Porcupines, "porkies," or "quill pigs" cannot throw their quills at you or your pets. You must actually touch the quill even very slightly for it to stick in you. If you leave porcupines alone, they will continue on their way and leave you alone. However, most of our pets have not learned that lesson and they can be seriously or very painfully injured from encounters with porcupines. Cattle and horses have also been known to nuzzle a "porkie" and get "quilled." Quills left in pets or livestock may cause fatal injury if not removed promptly.
Porcupines are herbivores, eating many plants, consuming the inner tree bark, twigs, and leaves. They prefer ponderosa pine, aspen, willow, and cottonwood; however, they will eat practically all tree species in their range. Porcupine damage to cottonwood trees along Montana's streams and rivers has at times been serious. In addition, porcupines produce significant damage to fruits, vegetables, corn, alfalfa, and small grains. Damage to forest plantings, ornamental plants, and orchards can be significant when a porkie gets started on them. Extensive girdling of trees in a given area often occurs when porcupines congregate around good winter denning sites.
Porcupines have a strong attraction to salt from sweat left on tool handles, canoe paddles, gloves, pack straps, horse harness, etc. The resins in plywood also have a great appeal for porcupines and they have been known to destroy siding on cabins, sheds, containers, and signs. Car tires and even hoses have been attractive to porcupines supposedly for the mineral content.
Most porcupine damage occurs in winter when woody plants become the staple of the diet. Porcupines damage plants by girdling, basal gnawing, or branch clipping.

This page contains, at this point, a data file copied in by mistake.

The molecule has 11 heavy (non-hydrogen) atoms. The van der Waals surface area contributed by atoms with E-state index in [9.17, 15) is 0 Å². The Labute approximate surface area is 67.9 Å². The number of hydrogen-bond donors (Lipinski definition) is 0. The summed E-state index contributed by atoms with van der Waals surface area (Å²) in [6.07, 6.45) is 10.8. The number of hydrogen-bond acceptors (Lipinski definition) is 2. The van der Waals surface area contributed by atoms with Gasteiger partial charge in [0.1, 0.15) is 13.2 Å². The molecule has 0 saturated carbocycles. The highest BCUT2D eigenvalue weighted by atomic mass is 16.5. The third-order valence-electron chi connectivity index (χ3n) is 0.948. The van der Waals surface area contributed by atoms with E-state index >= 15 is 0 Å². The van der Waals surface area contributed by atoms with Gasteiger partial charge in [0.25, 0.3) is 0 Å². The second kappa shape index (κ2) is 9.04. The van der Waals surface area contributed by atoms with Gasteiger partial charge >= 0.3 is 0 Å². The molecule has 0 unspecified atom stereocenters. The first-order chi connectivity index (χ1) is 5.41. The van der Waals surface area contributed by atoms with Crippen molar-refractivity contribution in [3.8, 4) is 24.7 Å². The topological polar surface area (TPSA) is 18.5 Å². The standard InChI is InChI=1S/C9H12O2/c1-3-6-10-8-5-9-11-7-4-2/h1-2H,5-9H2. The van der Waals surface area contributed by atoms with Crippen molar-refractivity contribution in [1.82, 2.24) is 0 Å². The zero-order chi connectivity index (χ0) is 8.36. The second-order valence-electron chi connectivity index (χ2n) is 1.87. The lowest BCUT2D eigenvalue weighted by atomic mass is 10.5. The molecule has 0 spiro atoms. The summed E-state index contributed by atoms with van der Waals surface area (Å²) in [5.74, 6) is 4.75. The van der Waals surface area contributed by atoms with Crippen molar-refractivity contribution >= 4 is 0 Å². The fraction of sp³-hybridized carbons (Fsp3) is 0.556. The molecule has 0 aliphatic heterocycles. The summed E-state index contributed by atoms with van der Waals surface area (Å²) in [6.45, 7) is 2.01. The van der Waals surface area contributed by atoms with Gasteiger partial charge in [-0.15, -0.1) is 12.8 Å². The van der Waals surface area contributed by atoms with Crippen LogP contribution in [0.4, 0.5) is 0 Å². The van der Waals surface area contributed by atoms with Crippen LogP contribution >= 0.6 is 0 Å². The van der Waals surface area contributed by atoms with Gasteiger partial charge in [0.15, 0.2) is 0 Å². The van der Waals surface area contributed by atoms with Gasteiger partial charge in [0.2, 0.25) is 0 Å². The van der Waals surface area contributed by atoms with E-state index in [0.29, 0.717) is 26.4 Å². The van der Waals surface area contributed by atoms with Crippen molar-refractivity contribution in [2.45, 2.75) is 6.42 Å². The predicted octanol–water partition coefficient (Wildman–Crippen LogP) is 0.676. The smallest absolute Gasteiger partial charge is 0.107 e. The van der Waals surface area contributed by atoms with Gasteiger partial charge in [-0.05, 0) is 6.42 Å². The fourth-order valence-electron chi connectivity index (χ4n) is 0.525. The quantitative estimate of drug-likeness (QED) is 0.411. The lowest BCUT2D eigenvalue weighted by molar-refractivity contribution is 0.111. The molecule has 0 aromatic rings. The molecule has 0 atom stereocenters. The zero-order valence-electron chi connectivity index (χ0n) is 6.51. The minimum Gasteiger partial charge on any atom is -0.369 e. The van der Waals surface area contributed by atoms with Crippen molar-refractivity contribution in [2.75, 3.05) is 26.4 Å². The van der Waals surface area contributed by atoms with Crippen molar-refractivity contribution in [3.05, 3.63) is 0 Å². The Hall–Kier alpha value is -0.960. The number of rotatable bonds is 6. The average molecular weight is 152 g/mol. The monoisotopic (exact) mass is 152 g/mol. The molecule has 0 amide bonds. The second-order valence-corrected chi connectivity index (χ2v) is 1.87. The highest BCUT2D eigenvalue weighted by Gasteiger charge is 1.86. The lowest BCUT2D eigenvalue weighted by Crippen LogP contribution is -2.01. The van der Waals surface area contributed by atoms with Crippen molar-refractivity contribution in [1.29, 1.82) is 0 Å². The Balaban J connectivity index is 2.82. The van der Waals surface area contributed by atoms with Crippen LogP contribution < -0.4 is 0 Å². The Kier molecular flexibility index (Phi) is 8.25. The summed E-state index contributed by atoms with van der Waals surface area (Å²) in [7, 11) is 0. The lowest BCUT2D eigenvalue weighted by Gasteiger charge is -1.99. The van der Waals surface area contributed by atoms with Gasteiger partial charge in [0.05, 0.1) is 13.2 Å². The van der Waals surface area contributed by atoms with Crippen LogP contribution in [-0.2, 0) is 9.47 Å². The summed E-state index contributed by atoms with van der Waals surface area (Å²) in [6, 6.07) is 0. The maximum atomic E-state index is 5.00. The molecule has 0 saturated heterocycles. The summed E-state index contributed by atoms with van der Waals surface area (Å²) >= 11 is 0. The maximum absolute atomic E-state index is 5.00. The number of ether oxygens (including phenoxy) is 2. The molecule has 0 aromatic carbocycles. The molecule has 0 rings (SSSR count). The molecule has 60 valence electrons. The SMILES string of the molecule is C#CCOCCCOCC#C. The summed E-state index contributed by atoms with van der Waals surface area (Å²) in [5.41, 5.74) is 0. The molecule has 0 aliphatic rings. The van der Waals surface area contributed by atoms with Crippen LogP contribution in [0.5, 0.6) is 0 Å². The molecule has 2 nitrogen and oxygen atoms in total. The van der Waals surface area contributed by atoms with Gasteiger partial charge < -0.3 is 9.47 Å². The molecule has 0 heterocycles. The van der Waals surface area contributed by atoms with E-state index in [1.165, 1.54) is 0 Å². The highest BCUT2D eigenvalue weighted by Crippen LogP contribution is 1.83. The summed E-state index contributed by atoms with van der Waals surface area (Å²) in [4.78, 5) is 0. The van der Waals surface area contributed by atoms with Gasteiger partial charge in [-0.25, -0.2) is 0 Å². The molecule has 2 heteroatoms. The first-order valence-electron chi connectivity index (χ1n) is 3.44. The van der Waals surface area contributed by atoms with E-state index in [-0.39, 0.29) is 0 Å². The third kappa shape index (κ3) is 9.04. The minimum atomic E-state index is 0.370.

There is a capsaicin-based hot sauce repellent (Miller's Hot Sauce) that is registered to protect plastic tubing from porcupines. Another repellent, Thiram, which is registered for squirrels and rabbits, may also repel porcupines. Thiram is sprayed or painted on plants to prevent damage. Exterior plywood painted with wood preservative will sometimes deter porcupines from gnawing.
Porcupines are considered non-game animals and are not protected. However, this unassuming and mild-mannered creature should be controlled by other non-lethal methods before resorting to shooting. Lethal control should be limited to individual animals causing the damage.
Porcupines do not carry any communicable diseases that are of concern to humans or domestic livestock.
Porcupines are easy to live trap in commercial wire cage traps, which are readily available at feed, hardware, and garden supply stores. The best bait is strips of plywood or other absorbent woods, cloths, or sponges soaked in salt water. Also effective are No. 2 or 3 steel leg hold traps or No. 220 or 330 Conibear body gripping traps when baited with the salted objects.
Porcupines are preyed upon by coyotes, bobcats, mountain lions, black bears, fishers, martens, great horned owls, and others. One of the best porcupine management tools would be to encourage natural predators.
Fencing porcupines from small tree plantings, orchards, and gardens can be done with some small alterations. Porcupines can climb fences, but an overhanging wire strip around the top of the fence at a 65-degree angle to the upright wire will discourage them. A combination fence of 18″ poultry wire topped with a smooth electric wire 1½″ above will deter porkies. A 4-6″ high electric fence painted with molasses has also been shown to be a barrier around orchards, plantations, and gardens. Individual trees can be enclosed with 30″ wire baskets or bands of aluminum flashing.
Porcupine Ecology and Damage Management Techniques for Rural Homeowners. 1999. University of Wyoming, Cooperative Extension Service.
Prevention and Control of Wildlife Damage. 1994. Cooperative Extension Division. Institute of Agriculture and Natural Resources. University of Nebraska, Lincoln, NE.
Wild Neighbors The Humane Approach to Living with Wildlife. 1997. John Hadidian, Guy Hodge and John Grandy, eds. The Humane Society of the United States. Washington, D.C.
Vertebrate Pest Control Handbook. 1986. California Department of Food and Agriculture. Sacramento, CA.